- The type of overseas travel you choose affects your price. Most military personnel opt for boat-based shipping to keep costs down. However, you have the option of air freight if you’re willing to spend several thousand dollars more than you’d otherwise pay.
- Distance plays an obvious role. The further you have to ship the vehicle, the more you’ll have to spend.
- You may find you pay more when shipping a vehicle during the winter due to difficult weather conditions. Alternatively, some carriers charge more in summer because of high demand.
Once you’ve chosen your quote, get in touch with the shipping company to arrange a time and date for pickup and delivery. When you’re scheduled, you can switch your focus to dealing with the journey itself.
Step No. 5 – Collect Your Documents
Once you’ve found a shipping company, you need to prepare your vehicle for the shipping process. That starts with collecting the documents you’ll need to present along the way. If you’re in the military, your official orders need to be the first documents on this list. You’ll need those orders to get into your new PCS and to prove that you’re allowed to bring your personal vehicle with you.
On a more general level, you’ll need to know the answer to the question what do I need to ship a car overseas? Make sure you have these documents:
- A completed U.S. Customs & Border Protection Vehicle Export Cover Sheet. This may be done for you by your vehicle shipping company.
- Government or state-approved photographic identification, such as a passport or driver’s license.
- Your vehicle’s registration. Note that you may need registration for your destination country too.
- A notarized bill of sale if you’re transporting a new vehicle overseas.
- The vehicle’s bill of lading.
- Either an original or certified copy of your vehicle’s title.
It’s also possible to ship leased vehicles and cars that are subject to a lien. In both cases, you’ll need a letter of authorization from the appropriate party to approve the transportation of your vehicle overseas.
Finally, you have to consider the Environmental Protection Agency’s (EPA’s) and Department of Transportation’s (DOT’s) requirements for shipping vehicles back into the United States. Your car may get held up in customs if it doesn’t have the relevant EPA and DOT stickers. If your stickers are missing, make sure you complete EPA Form 3520-21 and the HS-7 Form to confirm your vehicle can enter the United States. Of course, you may have to complete other forms to receive approval to drive your car in another country.
Step No. 6 – Prepare Your Car for Travelling
With your documents collected and ready for use, switch focus to the vehicle itself. You need to ensure it’s in the proper condition for shipping overseas. If it isn’t, you may find that the answer to the question “can I take my car overseas” is a stern “no!”
Start by removing any personal items from your vehicle. This is particularly important for military overseas car shipping as you’re only allowed to keep items directly related to your car or traveling in your vehicle. If it’s a personal item that you can’t secure, remove it and pack it with your HHGs.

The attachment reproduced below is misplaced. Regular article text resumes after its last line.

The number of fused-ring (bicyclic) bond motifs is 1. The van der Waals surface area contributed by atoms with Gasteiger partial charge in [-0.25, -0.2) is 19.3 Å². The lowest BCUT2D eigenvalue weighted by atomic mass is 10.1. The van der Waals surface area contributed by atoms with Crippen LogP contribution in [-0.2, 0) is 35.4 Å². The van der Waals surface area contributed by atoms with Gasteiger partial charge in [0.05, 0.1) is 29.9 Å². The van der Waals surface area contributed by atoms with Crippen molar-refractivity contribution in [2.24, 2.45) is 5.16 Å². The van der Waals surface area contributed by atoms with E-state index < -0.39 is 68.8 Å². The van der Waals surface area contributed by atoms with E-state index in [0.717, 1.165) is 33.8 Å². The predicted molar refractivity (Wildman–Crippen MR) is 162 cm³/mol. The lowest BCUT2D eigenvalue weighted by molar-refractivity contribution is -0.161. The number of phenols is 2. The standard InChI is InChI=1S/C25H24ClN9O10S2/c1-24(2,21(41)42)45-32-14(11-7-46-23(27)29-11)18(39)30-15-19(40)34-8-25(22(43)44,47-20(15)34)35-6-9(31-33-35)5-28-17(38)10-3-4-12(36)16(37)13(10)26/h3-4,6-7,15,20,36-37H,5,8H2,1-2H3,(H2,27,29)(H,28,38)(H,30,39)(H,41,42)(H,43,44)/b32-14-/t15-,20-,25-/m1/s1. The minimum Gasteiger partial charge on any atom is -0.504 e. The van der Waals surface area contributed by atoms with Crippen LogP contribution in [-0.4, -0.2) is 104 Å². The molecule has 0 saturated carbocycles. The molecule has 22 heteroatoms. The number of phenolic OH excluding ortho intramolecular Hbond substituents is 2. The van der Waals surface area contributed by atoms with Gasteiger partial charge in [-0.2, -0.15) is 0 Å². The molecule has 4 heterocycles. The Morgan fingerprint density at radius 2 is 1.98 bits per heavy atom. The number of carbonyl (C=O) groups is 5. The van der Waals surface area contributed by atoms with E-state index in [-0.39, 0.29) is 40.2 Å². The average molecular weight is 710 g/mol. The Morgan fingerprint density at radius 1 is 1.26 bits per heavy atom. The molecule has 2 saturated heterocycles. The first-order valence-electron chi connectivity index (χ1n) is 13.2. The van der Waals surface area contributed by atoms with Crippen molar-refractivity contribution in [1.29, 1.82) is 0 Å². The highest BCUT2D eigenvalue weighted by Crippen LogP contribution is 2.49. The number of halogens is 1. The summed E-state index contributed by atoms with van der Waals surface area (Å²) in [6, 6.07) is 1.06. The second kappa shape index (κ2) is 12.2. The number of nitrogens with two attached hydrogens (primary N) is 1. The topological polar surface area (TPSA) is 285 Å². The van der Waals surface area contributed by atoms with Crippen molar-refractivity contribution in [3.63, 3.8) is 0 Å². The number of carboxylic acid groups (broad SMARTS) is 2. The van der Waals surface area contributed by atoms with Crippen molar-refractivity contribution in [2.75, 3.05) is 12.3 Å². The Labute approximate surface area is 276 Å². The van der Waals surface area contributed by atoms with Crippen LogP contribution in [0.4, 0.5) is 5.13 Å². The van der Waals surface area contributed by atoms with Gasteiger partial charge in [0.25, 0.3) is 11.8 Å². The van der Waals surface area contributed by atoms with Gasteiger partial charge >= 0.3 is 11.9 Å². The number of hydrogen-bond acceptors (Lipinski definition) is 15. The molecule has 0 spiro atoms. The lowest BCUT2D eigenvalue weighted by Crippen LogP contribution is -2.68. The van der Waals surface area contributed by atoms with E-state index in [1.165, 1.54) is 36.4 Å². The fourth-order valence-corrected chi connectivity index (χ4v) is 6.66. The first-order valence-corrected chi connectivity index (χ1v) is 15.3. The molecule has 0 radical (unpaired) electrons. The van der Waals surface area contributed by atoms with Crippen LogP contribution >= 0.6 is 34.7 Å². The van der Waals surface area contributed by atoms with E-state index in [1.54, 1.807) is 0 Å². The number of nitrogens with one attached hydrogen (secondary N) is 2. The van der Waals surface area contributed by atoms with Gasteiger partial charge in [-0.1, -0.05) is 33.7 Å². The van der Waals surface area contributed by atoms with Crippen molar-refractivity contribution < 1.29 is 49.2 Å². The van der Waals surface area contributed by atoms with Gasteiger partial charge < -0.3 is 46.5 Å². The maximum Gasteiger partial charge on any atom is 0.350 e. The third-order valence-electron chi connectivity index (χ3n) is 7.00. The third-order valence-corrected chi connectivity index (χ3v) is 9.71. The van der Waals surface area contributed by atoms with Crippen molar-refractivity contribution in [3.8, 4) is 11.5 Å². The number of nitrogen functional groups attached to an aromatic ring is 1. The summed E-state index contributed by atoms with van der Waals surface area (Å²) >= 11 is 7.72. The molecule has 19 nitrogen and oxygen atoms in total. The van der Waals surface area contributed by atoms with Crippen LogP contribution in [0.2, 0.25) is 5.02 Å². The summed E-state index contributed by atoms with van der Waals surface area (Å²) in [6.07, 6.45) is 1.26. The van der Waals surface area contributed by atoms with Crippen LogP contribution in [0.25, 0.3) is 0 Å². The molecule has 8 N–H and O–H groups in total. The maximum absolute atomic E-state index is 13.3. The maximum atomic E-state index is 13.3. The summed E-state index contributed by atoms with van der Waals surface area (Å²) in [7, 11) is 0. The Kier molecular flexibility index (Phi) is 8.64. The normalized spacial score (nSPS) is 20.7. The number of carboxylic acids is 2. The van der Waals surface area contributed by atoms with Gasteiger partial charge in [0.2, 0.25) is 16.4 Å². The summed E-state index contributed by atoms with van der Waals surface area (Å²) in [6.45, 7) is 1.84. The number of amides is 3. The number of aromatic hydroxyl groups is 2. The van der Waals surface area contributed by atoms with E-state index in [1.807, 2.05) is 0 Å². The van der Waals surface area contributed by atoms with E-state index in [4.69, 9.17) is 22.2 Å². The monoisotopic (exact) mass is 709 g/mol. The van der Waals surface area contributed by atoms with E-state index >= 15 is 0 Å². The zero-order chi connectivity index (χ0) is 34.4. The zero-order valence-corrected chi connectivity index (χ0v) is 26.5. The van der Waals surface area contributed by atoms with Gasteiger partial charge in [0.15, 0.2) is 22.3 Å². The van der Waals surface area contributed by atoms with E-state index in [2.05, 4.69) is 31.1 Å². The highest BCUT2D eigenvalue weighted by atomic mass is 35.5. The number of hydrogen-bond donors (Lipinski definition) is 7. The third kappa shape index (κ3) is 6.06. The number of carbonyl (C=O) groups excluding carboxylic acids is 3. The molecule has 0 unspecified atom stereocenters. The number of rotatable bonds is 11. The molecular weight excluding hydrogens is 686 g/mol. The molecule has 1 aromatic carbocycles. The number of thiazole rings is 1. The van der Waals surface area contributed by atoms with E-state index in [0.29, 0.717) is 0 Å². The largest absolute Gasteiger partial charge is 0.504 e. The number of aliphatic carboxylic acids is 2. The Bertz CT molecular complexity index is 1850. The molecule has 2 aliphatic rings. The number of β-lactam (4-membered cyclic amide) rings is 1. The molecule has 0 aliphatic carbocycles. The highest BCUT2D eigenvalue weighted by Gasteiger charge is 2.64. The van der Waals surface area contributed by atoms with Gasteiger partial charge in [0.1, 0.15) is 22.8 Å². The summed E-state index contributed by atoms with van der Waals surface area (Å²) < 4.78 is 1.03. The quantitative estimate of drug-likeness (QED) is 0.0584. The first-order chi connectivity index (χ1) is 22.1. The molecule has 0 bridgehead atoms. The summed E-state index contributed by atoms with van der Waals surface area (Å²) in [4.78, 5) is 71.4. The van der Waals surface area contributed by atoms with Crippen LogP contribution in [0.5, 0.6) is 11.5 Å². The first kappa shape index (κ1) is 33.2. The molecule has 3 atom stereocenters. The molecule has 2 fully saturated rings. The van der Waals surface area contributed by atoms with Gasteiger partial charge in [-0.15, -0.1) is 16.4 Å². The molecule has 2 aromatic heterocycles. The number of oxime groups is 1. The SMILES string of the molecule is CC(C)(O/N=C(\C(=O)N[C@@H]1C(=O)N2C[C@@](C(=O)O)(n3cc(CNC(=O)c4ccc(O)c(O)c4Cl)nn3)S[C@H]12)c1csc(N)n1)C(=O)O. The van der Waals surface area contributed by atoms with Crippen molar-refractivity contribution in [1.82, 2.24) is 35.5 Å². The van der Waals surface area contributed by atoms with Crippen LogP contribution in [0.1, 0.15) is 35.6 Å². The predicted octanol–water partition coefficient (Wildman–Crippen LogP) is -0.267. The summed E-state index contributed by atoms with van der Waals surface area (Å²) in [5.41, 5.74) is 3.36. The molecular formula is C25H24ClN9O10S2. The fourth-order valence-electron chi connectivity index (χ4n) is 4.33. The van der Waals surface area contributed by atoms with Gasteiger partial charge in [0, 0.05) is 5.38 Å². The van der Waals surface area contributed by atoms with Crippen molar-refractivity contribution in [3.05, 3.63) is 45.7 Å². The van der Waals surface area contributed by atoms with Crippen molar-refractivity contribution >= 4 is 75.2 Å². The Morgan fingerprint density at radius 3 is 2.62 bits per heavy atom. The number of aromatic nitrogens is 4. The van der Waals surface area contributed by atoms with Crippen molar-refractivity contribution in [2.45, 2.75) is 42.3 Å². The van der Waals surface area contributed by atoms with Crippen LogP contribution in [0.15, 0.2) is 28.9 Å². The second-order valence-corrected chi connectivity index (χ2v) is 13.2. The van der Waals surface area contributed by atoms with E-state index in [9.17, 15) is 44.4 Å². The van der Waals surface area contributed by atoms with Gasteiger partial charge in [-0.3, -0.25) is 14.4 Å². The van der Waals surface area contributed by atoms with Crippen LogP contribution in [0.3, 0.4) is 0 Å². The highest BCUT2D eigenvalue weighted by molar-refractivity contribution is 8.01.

Next, speak to your carrier to learn about any specific preparations they’d like you to undertake. You’ll find that most carriers want your vehicle to be in full working order and have no more than a quarter tank of gas. It may be worth having your car serviced to ensure it has no hidden issues. For example, a service could spot leaks you haven’t identified. Those leaks could cost you a lot of money if fluids from your vehicle damage the carrier’s equipment or any other vehicles they’re transporting.
Cleaning is your next task.
Most countries, including the United States, expect you to meet stringent cleaning standards. Any muck, grime, flora, or fauna attached to your vehicle could lead to delays at customs. To ensure that doesn’t happen, clean both the interior and exterior thoroughly. Pay particular attention to nooks and crannies where grime might accumulate, such as door jambs and wheel wells. It’s often a good idea to have a professional cleaning company handle this job for you, though you’ll need to leave enough time for your car’s interior to dry off if you use a full cleaning service.
Step No. 7 – Document and Ship
Once your car is clean and ready for shipping, grab a camera and start taking photographs. Your aim is to document every aspect of the vehicle’s interior and exterior. Take timestamped pictures of any scratches, scuffs, or similar damage, as well as pictures of the whole vehicle. These photographs act as evidence if your car gets damaged during transit. For example, your car’s door may get scratched when it’s transferred into a shipping container. Your photos can prove the scratch wasn’t there before, allowing you to claim on the carrier’s liability insurance.
With your photos taken, all that’s left to do is wait for your shipping date. Some carriers send an inspector ahead of time to take their own inventory of your vehicle. If that’s the case for you, make sure you’re present with the inspector so you can see what they find. You’ll be expected to sign a document confirming the inspection’s results. Once that’s done, the carrier takes possession of your vehicle and you won’t see it again until it arrives at its destination.
Find an Overseas Shipping Company You Can Trust
The seven steps discussed in this article explain what is overseas shipping, how to find a good carrier, and what you need to do to prepare your vehicle for its journey. Follow them to increase your chances of transporting your car safely to an international territory.
Now you know how to ship cars overseas, it’s time to start your search for a carrier. At Military Car Shipping, we specialize in helping military personnel transport vehicles domestically and overseas. Our professionals have worked with military movers for over 30 years, meaning they offer experience as well as quality.
Would you like to learn more?
Call 910-889-1993 or contact us online to ask questions or get a free no-obligation quote for overseas vehicle shipping.